Here’s an unsettling look at the Walmart-ification of the U.S., starting in Arkansas in 1962 and ending with total domination more than 3,000 stores across the country. First the chain spreads throughout the state, then the Southeast. Then Walmart crawls north and west, looking for all the world like an invasive species:
Ayumi Kim works for Tesla and got tired of explaining to potential EV owners that yes, if you hit a wombat, your car will probably be fine, and no, you can’t plug a chainsaw into the cigarette lighter. “I'm not even joking -- this really happened,” Kim swears. “The same guy asked if he could ‘plug the car into itself to charge.’” Ohhhh boy.
Kim has taken the wacky real-life questions she’s fielded on the job and dreamt up what promises to be an unpretentious, fact-filled electric vehicle coloring book. (Seriously. “Unpretentious” is in the title, perhaps to balance out the hipster lumberjack on the cover.) Kim’s friend Sarah W-R is illustrating the 12-page book. It’s not in any way associated with Tesla, which is why the pair have launched a Kickstarter campaign (a $15 donation gets you the book).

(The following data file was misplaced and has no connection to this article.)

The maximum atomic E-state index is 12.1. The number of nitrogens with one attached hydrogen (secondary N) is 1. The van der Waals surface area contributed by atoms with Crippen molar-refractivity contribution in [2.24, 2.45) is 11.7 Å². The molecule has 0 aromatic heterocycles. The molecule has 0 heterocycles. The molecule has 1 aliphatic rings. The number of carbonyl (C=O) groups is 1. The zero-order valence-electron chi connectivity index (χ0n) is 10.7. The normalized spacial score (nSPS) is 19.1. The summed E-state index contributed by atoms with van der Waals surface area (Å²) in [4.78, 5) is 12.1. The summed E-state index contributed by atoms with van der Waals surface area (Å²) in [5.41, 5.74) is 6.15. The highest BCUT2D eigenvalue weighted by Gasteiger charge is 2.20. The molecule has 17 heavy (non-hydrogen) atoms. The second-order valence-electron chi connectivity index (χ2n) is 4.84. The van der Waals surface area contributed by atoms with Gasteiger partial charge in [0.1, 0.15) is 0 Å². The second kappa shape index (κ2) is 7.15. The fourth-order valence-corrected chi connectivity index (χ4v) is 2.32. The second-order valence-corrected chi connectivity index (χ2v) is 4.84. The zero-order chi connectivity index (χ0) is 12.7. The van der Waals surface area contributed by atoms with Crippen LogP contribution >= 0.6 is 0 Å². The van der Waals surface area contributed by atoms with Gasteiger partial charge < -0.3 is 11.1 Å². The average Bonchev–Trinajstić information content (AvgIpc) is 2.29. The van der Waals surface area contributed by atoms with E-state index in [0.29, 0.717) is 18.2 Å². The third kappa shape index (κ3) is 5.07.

Thirty U.S. senators pulled an all-nighter on Monday. They did not, sadly, wear PJs, paint toenails, or fight with pillows.
Instead, they talked about climate change -- and talked and talked and talked. They cited studies and stats. They showed photos and graphs. They warned about climate impacts in their home states. They promoted the economic benefits of clean energy and the job-creating potential of innovation. They made strained analogies about baseball and the rise of the Nazi regime. Altogether, they talked for nearly 15 hours, right through to 8:55 a.m. Tuesday morning.
There aren't enough votes in Congress right now to pass strong climate legislation, or any climate legislation (though an energy-efficiency bill might squeeze through). But at least nearly a third of senators care enough about the problem to stage the 35th all-nighter in Senate history.
Boats make excellent (and unexpected) roofs -- they’re sturdy and waterproof by definition. And in Baja’s Guadalupe Valley, one of Mexico’s major wine regions, they shelter Vena Cava Winery.
The winery is the creation of married architects Alejandro D'Acosta and Claudia Turrent, who run a design studio in Baja. Explains Gizmodo:
[The couple is] known for their inventive approach to reuse, which includes everything from rammed earth to reclaimed trash. At Vena Cava, the duo salvaged a handful of discarded boats from a nearby port and turned them into vaulted ceilings for the winery's essential functions.